The Failed Soviet Plan to Build a Flying Tank

Imagine that you are a soldier in World War II. In the heat of battle, your attention is focused on the advancing enemy. With no sounds to suggest any hostile aircraft are in the vicinity, you have no reason to glance upward. Then, to your utter astonishment, the impossible takes place before your eyes. A massive armored tank on huge wings glides silently through the skies before unleashing its awesome firepower upon its unsuspecting targets.

That was the vision that drove the creation of the Antonov A-40 Flying Tank — one of the most creative weapons of World War II.

Mobile armored weapons were game-changers in the Second World War. Unlike the slow, weak, awkward tanks of World War I, the second generation of armored weapons was fast, powerful, and formidable. Getting them to where they were needed was the biggest logistical challenge.

Other than driving the tanks into battle, the only other option had been to strap them to the bottom of bombers and drop them at low altitudes where they were needed. There were several drawbacks to this approach. For one thing, crews had to be parachuted separately in different planes. This left the tanks and crew members vulnerable while they were separated from each other. Secondly, only small, lightweight tanks could be airlifted in this manner, severely limiting their effectiveness.

If only a tank could be made to fly. If anyone could make that happen, it would be Oleg Konstantinovich Antonov, the father of the Soviet aviation industry.

Antonov was tasked with designing a tank that could be fitted with wings and towed behind a plane to within 20-26 km (12-16 miles) of the battlefield. There, it would detach from the plane and glide silently to the point where it would engage the enemy. Once on the ground, it would eject its wings and operate as a fully-functional and deadly instrument of war.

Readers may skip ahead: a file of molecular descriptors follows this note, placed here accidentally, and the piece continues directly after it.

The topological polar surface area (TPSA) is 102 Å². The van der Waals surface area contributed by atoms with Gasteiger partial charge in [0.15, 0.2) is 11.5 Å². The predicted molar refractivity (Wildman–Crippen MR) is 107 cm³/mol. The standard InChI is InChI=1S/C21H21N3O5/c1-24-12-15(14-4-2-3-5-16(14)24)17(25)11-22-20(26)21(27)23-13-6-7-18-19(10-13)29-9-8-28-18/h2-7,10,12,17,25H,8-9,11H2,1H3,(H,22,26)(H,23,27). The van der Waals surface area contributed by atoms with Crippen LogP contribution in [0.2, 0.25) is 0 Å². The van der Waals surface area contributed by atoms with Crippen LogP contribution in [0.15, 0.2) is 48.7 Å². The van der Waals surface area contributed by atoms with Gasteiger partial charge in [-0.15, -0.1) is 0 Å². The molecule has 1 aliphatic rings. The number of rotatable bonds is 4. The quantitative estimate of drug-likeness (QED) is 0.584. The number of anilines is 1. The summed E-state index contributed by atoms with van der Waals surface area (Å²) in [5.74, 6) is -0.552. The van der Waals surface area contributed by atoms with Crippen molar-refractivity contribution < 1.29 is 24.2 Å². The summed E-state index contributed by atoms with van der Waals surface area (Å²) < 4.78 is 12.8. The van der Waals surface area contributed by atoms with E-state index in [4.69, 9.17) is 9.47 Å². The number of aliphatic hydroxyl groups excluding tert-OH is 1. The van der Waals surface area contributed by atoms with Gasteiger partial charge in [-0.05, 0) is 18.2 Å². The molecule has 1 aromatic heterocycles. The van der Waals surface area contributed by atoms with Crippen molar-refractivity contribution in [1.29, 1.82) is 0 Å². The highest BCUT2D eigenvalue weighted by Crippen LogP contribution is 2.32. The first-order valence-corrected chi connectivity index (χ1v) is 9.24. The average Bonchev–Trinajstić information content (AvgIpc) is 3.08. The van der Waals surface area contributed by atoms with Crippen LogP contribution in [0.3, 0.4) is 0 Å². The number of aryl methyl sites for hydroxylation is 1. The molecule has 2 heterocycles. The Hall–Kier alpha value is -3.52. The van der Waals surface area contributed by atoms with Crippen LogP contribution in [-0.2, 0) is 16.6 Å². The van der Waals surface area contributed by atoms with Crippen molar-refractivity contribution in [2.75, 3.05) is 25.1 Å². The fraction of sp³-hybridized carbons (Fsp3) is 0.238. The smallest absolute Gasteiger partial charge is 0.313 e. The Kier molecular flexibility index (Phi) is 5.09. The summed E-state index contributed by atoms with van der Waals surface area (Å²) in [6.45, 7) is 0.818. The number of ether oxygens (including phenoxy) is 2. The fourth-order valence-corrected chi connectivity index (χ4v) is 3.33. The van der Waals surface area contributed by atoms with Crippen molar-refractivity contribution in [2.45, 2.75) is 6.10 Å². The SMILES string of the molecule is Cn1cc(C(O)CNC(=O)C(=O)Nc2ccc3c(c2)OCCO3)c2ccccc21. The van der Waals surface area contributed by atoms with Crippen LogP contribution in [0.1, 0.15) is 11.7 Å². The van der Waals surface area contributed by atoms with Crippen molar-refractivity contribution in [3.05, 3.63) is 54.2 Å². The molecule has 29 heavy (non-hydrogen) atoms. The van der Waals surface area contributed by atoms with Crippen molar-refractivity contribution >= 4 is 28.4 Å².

Design concept for the Antonov A-40.

Antonov immediately settled on the T-60 tank for this project. It was one of the lightest available in the Soviet arsenal, required only two men to operate it, and could be mass-produced in automobile factories. There was also no shortage of them, with 6,045 T-60s produced during the war.

Antonov designed detachable bi-wings and tail. The wings were 18 meters (59 feet) long and were made out of lightweight wood. The prototype was produced, and famed test pilot Sergei Anokhin was chosen to take the A-40 to the skies.

The test flight took place on September 2, 1942. Expectations were high. The Soviet Union was in the midst of some of the heaviest combat of the entire war. If the A-40 worked, it would save lives and hasten the end of the conflict.

A TB-3 bomber pulled the A-40 on a tow rope and took off. Anokhin immediately observed that the A-40 was not the most aerodynamic craft he had ever flown. Even so, he was able to handle the controls well enough, provided the towing aircraft kept their speed above 160 kph (100 mph).

When released from the bomber, Anokhin took sole control of what was now an unpowered glider. Without a powered aircraft to pull it, the A-40 had difficulty keeping its speed up. The pilot was forced to jettison the wings while still in the air to avoid crashing. Instead of landing as planned, the A-40 dropped the remaining distance to the ground. Anokhin was shaken and slightly injured but survived the fall.

The Soviet T-60 tank.

He landed not far from a detachment of the Soviet Army that had not been advised of the test flight. They immediately surrounded and captured the test pilot and tank. Although they quickly determined he was not an enemy, they concluded that the test was interfering with combat operations and removed Anokhin and the A-40 from the area.

In reviewing the results of the test flight, engineers concluded that the A-40 was not viable for use in combat for the following reasons:

  • Despite its lightness, the tank was still too heavy for most of the aircraft available to the Soviets. The TB-3 bomber used in the test overheated and nearly failed immediately after takeoff.
  • The PE-8 strategic bomber was powerful enough, but there were only 80 in the entire fleet. Using the PE-8 would pull needed bombers out of use for bombing purposes and would also expose the bombers to attack during slow, low flights.
  • The A-40’s wings were too big and not strong enough since they were made out of wood.
  • Although the T-60 was light, it had to be stripped of ammunition, fuel, and its turret to make it light enough for flight. This rather defeated the whole purpose of sending a battle-ready weapon into combat.
  • Even when fueled, assembled, and fully armed, the T-60 was armed with only a 20 mm cannon and had 10-25 mm armor. This made it far too weak to be used meaningfully against the heavy German tanks.

The first test flight of the A-40 would prove to be its last. No other prototypes were attempted, and the project was tanked scrapped.

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